Taken at the tail end of the Florida Flow Fest.
In the past I've written about the particularly poor level of support for Mitsubishi printers under Linux. In the past couple of months, that has changed substantially, although not due to any action or assistance on Mitsubishi's part.
Gutenprint 5.2.11 had usable support for the CP-9550DW and CP-9550DW-S models, including an intelligent backend that handled the printer communications. However, the rest of the CP-9xxx family wasn't supported.
The 5.2.12 release of Gutenprint will support most of the CP-9xxx family. This includes a considerable amount of work on the backend, genericizing it so that the other models can be cleanly handled. This was a rather disruptive change, so it's possible the formerly-working CP-9550 family has regressed. Beyond that, the newly-supported models need testing to confirm that everything functions as expected.
Here is the list of all models affected by this development:
- CP-9550DW (previously working, needs retesting)
- CP-9550DW-S (previously working, needs retesting)
- CP-9600DW (confirmed working)
- CP-9800DW-S (confirmed working!)
Also, I still need testers for the following models:
- DNP DS80DX
- Sony UP-CR10L (aka DNP DS-SL10)
- Mitsubishi CP-D70DW, CP-D707DW, CP-K60DW-S, CP-D80DW, and CP-D90DW (plus their -S variants!)
- Fujifilm ASK-300
- Sinfonia CHC-S1245/E1 and CHC-S6245/CE1
- Kodak 7000/7010/7015 and 8810
If anyone reading this has access to one or more of these printers, please drop me a line!
UPDATE 10/27: There were definitely some bugs to be had, but now the CP-9600DW and CP-K60DW-S are now confirmed working!
UPDATE 11/18: After fixing a couple of bugs, the CP-D70DW and CP-D80DW are now confirmed working.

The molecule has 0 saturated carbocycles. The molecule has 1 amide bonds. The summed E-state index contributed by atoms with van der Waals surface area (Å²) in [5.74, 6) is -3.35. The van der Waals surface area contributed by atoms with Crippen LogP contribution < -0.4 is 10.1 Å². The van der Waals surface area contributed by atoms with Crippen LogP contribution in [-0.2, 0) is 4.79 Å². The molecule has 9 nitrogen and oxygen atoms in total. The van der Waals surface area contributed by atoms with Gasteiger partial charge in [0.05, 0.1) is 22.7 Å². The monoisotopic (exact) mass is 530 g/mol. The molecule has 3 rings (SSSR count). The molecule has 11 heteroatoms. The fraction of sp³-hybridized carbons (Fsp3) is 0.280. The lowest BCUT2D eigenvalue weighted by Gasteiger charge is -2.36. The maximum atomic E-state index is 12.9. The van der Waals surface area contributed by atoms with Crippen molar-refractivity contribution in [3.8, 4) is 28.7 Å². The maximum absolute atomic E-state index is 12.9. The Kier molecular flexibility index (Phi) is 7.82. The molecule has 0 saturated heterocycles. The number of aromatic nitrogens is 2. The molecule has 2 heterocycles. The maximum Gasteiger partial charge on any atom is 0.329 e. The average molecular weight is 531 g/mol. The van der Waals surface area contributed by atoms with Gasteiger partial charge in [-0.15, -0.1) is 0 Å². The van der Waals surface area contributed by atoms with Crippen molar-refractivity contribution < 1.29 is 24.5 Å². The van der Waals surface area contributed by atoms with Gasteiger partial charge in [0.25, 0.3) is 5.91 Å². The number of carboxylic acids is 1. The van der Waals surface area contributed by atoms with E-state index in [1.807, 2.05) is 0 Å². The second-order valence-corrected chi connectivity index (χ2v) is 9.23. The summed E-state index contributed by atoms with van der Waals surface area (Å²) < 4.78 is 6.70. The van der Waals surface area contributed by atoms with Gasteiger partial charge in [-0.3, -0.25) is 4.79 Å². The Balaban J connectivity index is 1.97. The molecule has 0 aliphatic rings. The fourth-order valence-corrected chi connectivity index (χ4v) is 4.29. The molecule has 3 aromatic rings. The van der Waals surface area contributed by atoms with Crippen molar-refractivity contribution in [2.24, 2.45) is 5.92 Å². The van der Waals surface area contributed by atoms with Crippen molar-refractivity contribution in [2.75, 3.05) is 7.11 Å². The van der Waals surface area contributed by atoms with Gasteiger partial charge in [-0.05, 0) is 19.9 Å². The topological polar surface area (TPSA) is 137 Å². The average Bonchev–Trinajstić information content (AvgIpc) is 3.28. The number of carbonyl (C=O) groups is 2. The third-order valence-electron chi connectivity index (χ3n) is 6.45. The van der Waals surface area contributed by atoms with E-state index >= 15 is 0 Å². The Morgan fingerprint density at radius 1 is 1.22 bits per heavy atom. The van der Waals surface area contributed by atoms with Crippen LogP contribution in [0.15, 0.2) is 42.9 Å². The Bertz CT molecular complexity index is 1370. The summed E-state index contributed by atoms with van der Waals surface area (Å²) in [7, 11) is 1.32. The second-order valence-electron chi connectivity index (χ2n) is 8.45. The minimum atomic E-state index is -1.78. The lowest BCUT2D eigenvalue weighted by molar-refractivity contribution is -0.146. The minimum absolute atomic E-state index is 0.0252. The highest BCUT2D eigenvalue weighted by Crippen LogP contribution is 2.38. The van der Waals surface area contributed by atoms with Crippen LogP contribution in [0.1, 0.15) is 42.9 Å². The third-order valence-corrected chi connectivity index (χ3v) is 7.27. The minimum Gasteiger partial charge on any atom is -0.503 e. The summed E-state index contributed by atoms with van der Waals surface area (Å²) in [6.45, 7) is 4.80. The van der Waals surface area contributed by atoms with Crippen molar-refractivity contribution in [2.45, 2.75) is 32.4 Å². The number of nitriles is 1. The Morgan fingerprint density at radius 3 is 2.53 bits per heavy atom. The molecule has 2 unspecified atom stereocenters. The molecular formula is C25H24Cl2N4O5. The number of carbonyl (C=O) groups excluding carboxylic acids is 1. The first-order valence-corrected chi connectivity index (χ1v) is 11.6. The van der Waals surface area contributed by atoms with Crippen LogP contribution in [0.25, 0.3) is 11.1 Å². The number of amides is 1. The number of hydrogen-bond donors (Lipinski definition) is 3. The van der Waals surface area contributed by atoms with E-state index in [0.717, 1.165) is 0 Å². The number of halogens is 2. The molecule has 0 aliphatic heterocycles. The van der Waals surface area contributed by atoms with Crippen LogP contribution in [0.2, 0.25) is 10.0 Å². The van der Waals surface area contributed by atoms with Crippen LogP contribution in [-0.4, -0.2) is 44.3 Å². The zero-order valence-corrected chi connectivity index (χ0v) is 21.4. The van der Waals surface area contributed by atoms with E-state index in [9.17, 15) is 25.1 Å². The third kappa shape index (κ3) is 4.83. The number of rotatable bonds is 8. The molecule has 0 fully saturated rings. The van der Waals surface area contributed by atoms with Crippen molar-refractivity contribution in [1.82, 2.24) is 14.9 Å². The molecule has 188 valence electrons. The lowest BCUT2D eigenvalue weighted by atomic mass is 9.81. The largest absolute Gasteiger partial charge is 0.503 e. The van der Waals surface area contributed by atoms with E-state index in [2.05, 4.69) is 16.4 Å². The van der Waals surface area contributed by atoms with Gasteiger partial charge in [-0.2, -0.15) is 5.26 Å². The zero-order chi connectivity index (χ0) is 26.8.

Over the past few years, I've written a lot about the various members of the Mitsubishi CP-D70 family of printers, and how they were utterly worthless under Linux.
These printers are unusual in that they required the host computer to perform perform gamma correction and thermal compensation to the image data in order to generate sane output. (If this sounds familiar, it's because the Sinfonia CS2 was similarly afflicted). This relied on unknown, proprietary algorithms only implemented within Mitsubishi's drivers.
To make along story short, I've been attempting to reverse engineer those algorithms for nearly three years, and I'm pleased to announce that I've finally succeeded. While I can't promise the results are identical to Mitsubishi's own code, It is now possible to generate high-quality prints with these printers using entirely Free Software.
The library is called 'libMitsuD70ImageReProcess', released to the public under a GPLv3+ license.
Just to be absolutely clear, Mitsibushi is not responsible for this library in any way, and will not support you if you complain that the output is somehow deficient or your printer catches fire when you try to print pictures of Margaret Thatcher posing in her skivvies.
Here's the list of the now-functional printers:
- Mitsubishi CP-D70DW, CP-D707DW, CP-K60DW-S, CP-D80DW
- Kodak 305
- Fujifilm ASK-300
While all of these models are expected to work, only the Kodak 305 has actually been tested. Please drop me an email or comment here if you have one of these printers and would like to help test things out.
In particular, if there's someone out there with a dual-decker CP-D707DW, there are opportunities for further enhancements that I'd like to try.
All code except for the library is now committed into Gutenprint, but is not yet part of any [pre-]release. So if you want to test this stuff out, you'll need to grab the latest Gutenprint code and libMitsu70ImageReProces out of git and compile/install them manually. Once this is a little more stable I'll package the library code in a tarball for simpler distribution.
In other news, while the Kodak 305's official Windows drivers only expose 4x6 and 8x6 prints, the printer firmware also supports the 6x6, 4x6-x2, and 2x6-x2 sizes that the Mitsubishi CP-K60DW-S supports. You'll need to ensure you're using the 1.04 firmware! I have also received reports that the '305 will accept the K60's print media, so in theory 5x7 and 6x9 support is possible.
Assuming that your distro already includes an up-to-date Gutenprint (5.2.12-pre4 or newer), here is what you will need to do in order to use these printers: